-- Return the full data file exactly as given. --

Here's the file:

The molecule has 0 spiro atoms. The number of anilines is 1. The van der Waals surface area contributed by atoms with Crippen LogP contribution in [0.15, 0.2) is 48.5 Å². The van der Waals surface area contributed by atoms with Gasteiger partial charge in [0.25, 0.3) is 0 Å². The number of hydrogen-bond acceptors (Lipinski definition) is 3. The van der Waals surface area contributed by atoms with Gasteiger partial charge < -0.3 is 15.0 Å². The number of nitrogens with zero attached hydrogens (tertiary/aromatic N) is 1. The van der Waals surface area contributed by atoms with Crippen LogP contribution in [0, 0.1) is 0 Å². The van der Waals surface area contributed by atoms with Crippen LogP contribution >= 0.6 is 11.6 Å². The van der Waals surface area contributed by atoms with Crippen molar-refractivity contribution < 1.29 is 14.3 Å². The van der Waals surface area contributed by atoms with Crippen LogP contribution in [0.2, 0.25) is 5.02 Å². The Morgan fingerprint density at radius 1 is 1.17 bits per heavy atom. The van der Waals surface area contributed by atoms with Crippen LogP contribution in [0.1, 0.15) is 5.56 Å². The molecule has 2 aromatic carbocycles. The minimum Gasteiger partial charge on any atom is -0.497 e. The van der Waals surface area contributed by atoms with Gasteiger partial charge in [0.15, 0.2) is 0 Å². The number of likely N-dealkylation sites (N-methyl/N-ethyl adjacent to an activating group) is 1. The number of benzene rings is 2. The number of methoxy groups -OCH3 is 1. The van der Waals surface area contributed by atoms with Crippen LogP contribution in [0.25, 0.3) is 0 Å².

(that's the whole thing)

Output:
The molecule has 0 spiro atoms. The number of anilines is 1. The van der Waals surface area contributed by atoms with Crippen LogP contribution in [0.15, 0.2) is 48.5 Å². The van der Waals surface area contributed by atoms with Gasteiger partial charge in [0.25, 0.3) is 0 Å². The number of hydrogen-bond acceptors (Lipinski definition) is 3. The van der Waals surface area contributed by atoms with Gasteiger partial charge < -0.3 is 15.0 Å². The number of nitrogens with zero attached hydrogens (tertiary/aromatic N) is 1. The van der Waals surface area contributed by atoms with Crippen LogP contribution in [0, 0.1) is 0 Å². The van der Waals surface area contributed by atoms with Crippen LogP contribution >= 0.6 is 11.6 Å². The van der Waals surface area contributed by atoms with Crippen molar-refractivity contribution < 1.29 is 14.3 Å². The van der Waals surface area contributed by atoms with Crippen LogP contribution in [0.2, 0.25) is 5.02 Å². The Morgan fingerprint density at radius 1 is 1.17 bits per heavy atom. The van der Waals surface area contributed by atoms with Crippen LogP contribution in [0.1, 0.15) is 5.56 Å². The molecule has 2 aromatic carbocycles. The minimum Gasteiger partial charge on any atom is -0.497 e. The van der Waals surface area contributed by atoms with Gasteiger partial charge in [0.15, 0.2) is 0 Å². The number of likely N-dealkylation sites (N-methyl/N-ethyl adjacent to an activating group) is 1. The number of benzene rings is 2. The number of methoxy groups -OCH3 is 1. The van der Waals surface area contributed by atoms with Crippen LogP contribution in [0.25, 0.3) is 0 Å².